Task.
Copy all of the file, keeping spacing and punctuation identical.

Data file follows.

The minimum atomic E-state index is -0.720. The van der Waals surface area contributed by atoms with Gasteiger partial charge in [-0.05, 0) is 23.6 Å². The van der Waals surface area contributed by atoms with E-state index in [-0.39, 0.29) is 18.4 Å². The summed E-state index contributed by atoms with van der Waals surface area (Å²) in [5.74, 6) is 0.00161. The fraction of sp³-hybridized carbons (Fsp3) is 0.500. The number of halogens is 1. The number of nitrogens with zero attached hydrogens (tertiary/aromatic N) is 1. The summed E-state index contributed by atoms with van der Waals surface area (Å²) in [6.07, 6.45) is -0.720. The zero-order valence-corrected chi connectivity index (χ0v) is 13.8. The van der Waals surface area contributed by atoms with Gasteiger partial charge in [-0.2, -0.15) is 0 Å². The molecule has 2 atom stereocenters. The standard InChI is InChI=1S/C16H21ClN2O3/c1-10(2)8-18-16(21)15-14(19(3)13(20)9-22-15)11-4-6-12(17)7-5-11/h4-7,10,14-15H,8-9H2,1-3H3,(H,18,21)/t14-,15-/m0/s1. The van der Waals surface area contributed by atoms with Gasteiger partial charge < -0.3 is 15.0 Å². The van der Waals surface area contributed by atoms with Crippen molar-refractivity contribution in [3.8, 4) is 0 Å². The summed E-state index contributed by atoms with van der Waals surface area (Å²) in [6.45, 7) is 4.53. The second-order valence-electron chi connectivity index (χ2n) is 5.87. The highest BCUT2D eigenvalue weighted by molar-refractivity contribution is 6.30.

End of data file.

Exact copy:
The minimum atomic E-state index is -0.720. The van der Waals surface area contributed by atoms with Gasteiger partial charge in [-0.05, 0) is 23.6 Å². The van der Waals surface area contributed by atoms with E-state index in [-0.39, 0.29) is 18.4 Å². The summed E-state index contributed by atoms with van der Waals surface area (Å²) in [5.74, 6) is 0.00161. The fraction of sp³-hybridized carbons (Fsp3) is 0.500. The number of halogens is 1. The number of nitrogens with zero attached hydrogens (tertiary/aromatic N) is 1. The summed E-state index contributed by atoms with van der Waals surface area (Å²) in [6.07, 6.45) is -0.720. The zero-order valence-corrected chi connectivity index (χ0v) is 13.8. The van der Waals surface area contributed by atoms with Gasteiger partial charge in [-0.2, -0.15) is 0 Å². The molecule has 2 atom stereocenters. The standard InChI is InChI=1S/C16H21ClN2O3/c1-10(2)8-18-16(21)15-14(19(3)13(20)9-22-15)11-4-6-12(17)7-5-11/h4-7,10,14-15H,8-9H2,1-3H3,(H,18,21)/t14-,15-/m0/s1. The van der Waals surface area contributed by atoms with Gasteiger partial charge < -0.3 is 15.0 Å². The van der Waals surface area contributed by atoms with Crippen molar-refractivity contribution in [3.8, 4) is 0 Å². The summed E-state index contributed by atoms with van der Waals surface area (Å²) in [6.45, 7) is 4.53. The second-order valence-electron chi connectivity index (χ2n) is 5.87. The highest BCUT2D eigenvalue weighted by molar-refractivity contribution is 6.30.